Rogers similarly relied upon demonstration walls, erected first in New York City and then in New Haven, “to get satisfactorily the stone jointing, texture, color, and mortar,” as reported in Architectural Record in February 1918, and he subsequently used mockups to facilitate the detailing and construction of the residential colleges after 1930. Robert Dudley French, writing about Rogers’s use of mockups for the Memorial Quadrangle, observd, “It is always easier to show a man what you want done than it is to tell him.”

Aaiyyyy! (To quote a common expression of frustration in the spirit of Federal Hill, now a restaurant mecca but formerly one of the major Italo neighborhood of Providence.) Mock me with your pictures! Always “worth a thousand words”! Gimme a break! Words are not just potted plants. We writers are not great fans of that bon mot. But I digress.

The New Residential Colleges at Yale has thousands and thousands of words, and many, many pictures. But a visit is important, too. I have no doubt that these tandem living spaces will be tourist attractions as well as educational facilities. To get back to sanity in architecture, people must see that beauty in architecture is not just a thing of the past. Ben Franklin and Pauli Murray will fill that role, too. The classical design of the colleges is a vital step in the history of the classical revival in the 21st century.

Thank you, Yale. And thank you, Robert A.M. Stern – for the excellent book as well as the excellent work at Yale and elsewhere. Merry Christmas and happy holidays to you – and to all of my readers!

Below are some shots from an earlier post on the new campuses. Please go to that post to find out the photographers involved:

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About David Brussat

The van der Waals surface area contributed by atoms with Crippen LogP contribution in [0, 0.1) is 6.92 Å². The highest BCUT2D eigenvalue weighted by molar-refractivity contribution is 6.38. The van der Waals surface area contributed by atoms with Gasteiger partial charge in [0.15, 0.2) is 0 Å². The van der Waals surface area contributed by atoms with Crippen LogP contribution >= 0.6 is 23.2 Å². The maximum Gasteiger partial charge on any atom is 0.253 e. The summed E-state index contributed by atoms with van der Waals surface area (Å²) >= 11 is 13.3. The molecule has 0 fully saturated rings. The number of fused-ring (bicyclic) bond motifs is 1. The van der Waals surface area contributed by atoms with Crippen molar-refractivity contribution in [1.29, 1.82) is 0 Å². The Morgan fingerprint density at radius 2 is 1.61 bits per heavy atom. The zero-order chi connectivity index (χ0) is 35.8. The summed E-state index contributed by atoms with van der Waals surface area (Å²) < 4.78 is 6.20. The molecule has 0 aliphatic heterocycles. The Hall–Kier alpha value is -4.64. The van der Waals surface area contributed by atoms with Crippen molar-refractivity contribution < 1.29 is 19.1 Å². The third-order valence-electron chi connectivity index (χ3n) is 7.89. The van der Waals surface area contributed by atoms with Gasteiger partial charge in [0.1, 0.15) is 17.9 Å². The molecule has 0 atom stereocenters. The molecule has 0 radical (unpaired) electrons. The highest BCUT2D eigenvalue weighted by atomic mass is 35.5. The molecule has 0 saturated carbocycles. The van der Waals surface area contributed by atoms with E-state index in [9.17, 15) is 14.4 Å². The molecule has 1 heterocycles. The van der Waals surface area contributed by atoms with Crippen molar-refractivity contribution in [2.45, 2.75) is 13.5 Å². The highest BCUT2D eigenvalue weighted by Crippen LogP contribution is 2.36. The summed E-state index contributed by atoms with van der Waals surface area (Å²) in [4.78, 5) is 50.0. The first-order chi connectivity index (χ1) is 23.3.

For a living, I edit the writing of some of the nation's leading architects, urbanists and design theorists. This blog was begun in 2009 as a feature of the Providence Journal, where I was on the editorial board and wrote a weekly column of architecture criticism for three decades. Architecture Here and There fights the style wars for classical architecture and against modern architecture, no holds barred. My freelance writing and editing on that topic and others addresses issues of design and culture locally and globally. I am a fellow of the Royal Society of the Arts, and a member of the board of the New England chapter of the Institute of Classical Architecture & Art, which bestowed an Arthur Ross Award on me in 2002. I work from Providence, R.I., where I live with my wife Victoria, my son Billy and our cat Gato. If you would like to invest your prose with even more style and clarity, please email me at my consultancy, dbrussat@gmail.com, or call 401.351.0457. Testimonial: "Your work is so wonderful - you now enter my mind and write what I would have written." - Nikos Salingaros, mathematician at the University of Texas, architectural theorist and author of many books.